I’m thinking there’ll be myriad people, including those who absolutely can’t stand the Alabama football program or its head coach, who’d beg to differ.
In May of this year, UA’s Board of Trustees approved an eight-year contract extension for Nick Saban that will pay him $11.125 million in 2017 alone. All told, the eight-year deal would pay the Crimson Tide coach a total of just north of $65 million, an average of just over $8.1 million annually — and that total doesn’t include yearly performance bonuses, either.
Keeping in mind those numbers juxtaposed against the players Saban coaches not getting paid anywhere near market value, Saban was asked Wednesday by a national outlet, al.com reported, whether he was worth it. “Probably not,” the future Hall of Fame coach responded.
The free market system would respectfully agree to disagree.
If you need to be reminded, Saban has won five national championships, four of which have come during his 10-plus seasons in Tuscaloosa. The Crimson Tide has won at least 10 games in each of the last nine seasons, and has qualified for the College Football Playoffs each of the three years of its existence. Oh, and they’re currently ranked No. 1 in the country one week into his 11th season.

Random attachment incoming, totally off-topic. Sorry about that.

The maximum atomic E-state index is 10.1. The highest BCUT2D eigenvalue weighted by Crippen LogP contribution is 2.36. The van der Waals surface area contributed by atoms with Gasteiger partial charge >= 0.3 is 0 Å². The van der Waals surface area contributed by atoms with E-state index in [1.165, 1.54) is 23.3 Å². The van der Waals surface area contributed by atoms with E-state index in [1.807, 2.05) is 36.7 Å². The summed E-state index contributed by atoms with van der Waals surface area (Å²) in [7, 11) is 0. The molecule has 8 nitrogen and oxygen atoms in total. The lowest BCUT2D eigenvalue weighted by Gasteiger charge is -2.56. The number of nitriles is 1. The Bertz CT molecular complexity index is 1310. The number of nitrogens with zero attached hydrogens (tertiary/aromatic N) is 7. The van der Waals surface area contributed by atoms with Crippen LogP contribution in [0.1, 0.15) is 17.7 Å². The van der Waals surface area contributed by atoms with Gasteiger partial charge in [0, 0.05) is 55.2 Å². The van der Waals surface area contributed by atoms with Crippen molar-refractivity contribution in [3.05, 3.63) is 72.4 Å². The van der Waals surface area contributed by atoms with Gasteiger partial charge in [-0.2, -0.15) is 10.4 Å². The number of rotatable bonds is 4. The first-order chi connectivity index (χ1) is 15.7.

Saban’s success on the field has had a financial impact on not only Tuscaloosa, but on the university itself. That market has deemed Saban worth what he’s being paid; the coach, who made sure to point out he made $8,000 his first year in the coaching profession during the course of his latest talk with the media, isn’t going to argue. Much.
“I don’t think it’s up to me to determine what the value is or what the market is for coaches, or what value I have created here for this institution and this place,” Saban said Wednesday. “I think those people made those decisions. We haven’t asked for anything. We’ve been treated extremely well here. We certainly appreciate it. I appreciate our administration. I appreciate our athletic administration for the way they’ve supported the program and helped us be successful, and I’ve been very thankful for what they’ve done for my family.”
In the end, somebody’s worth whatever somebody else is willing to pay them. It’s really not that hard of a concept — especially when one of the somebodies involved is one of the greatest coaches in the history of college football.